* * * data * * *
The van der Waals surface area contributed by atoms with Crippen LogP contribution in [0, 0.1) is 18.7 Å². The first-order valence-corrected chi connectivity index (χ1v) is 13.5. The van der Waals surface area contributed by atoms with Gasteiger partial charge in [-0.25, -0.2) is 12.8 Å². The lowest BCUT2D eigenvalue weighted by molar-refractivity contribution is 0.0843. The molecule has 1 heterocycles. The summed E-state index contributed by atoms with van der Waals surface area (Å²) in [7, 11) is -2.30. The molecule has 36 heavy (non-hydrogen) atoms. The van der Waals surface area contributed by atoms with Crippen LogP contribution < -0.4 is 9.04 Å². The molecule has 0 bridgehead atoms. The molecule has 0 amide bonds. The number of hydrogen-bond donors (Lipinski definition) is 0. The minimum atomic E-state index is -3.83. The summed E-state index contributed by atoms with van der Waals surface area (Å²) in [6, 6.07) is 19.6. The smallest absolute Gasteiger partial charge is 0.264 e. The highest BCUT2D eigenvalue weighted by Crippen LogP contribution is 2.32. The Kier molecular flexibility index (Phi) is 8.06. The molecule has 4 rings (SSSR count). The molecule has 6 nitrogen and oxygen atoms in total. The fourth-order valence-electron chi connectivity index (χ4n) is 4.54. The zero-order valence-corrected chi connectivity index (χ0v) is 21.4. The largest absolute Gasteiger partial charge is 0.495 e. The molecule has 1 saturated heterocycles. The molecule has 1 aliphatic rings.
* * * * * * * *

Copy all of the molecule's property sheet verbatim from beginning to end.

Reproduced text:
The van der Waals surface area contributed by atoms with Crippen LogP contribution in [0, 0.1) is 18.7 Å². The first-order valence-corrected chi connectivity index (χ1v) is 13.5. The van der Waals surface area contributed by atoms with Gasteiger partial charge in [-0.25, -0.2) is 12.8 Å². The lowest BCUT2D eigenvalue weighted by molar-refractivity contribution is 0.0843. The molecule has 1 heterocycles. The summed E-state index contributed by atoms with van der Waals surface area (Å²) in [7, 11) is -2.30. The molecule has 36 heavy (non-hydrogen) atoms. The van der Waals surface area contributed by atoms with Crippen LogP contribution < -0.4 is 9.04 Å². The molecule has 0 bridgehead atoms. The molecule has 0 amide bonds. The number of hydrogen-bond donors (Lipinski definition) is 0. The minimum atomic E-state index is -3.83. The summed E-state index contributed by atoms with van der Waals surface area (Å²) in [6, 6.07) is 19.6. The smallest absolute Gasteiger partial charge is 0.264 e. The highest BCUT2D eigenvalue weighted by Crippen LogP contribution is 2.32. The Kier molecular flexibility index (Phi) is 8.06. The molecule has 4 rings (SSSR count). The molecule has 6 nitrogen and oxygen atoms in total. The fourth-order valence-electron chi connectivity index (χ4n) is 4.54. The zero-order valence-corrected chi connectivity index (χ0v) is 21.4. The largest absolute Gasteiger partial charge is 0.495 e. The molecule has 1 saturated heterocycles. The molecule has 1 aliphatic rings.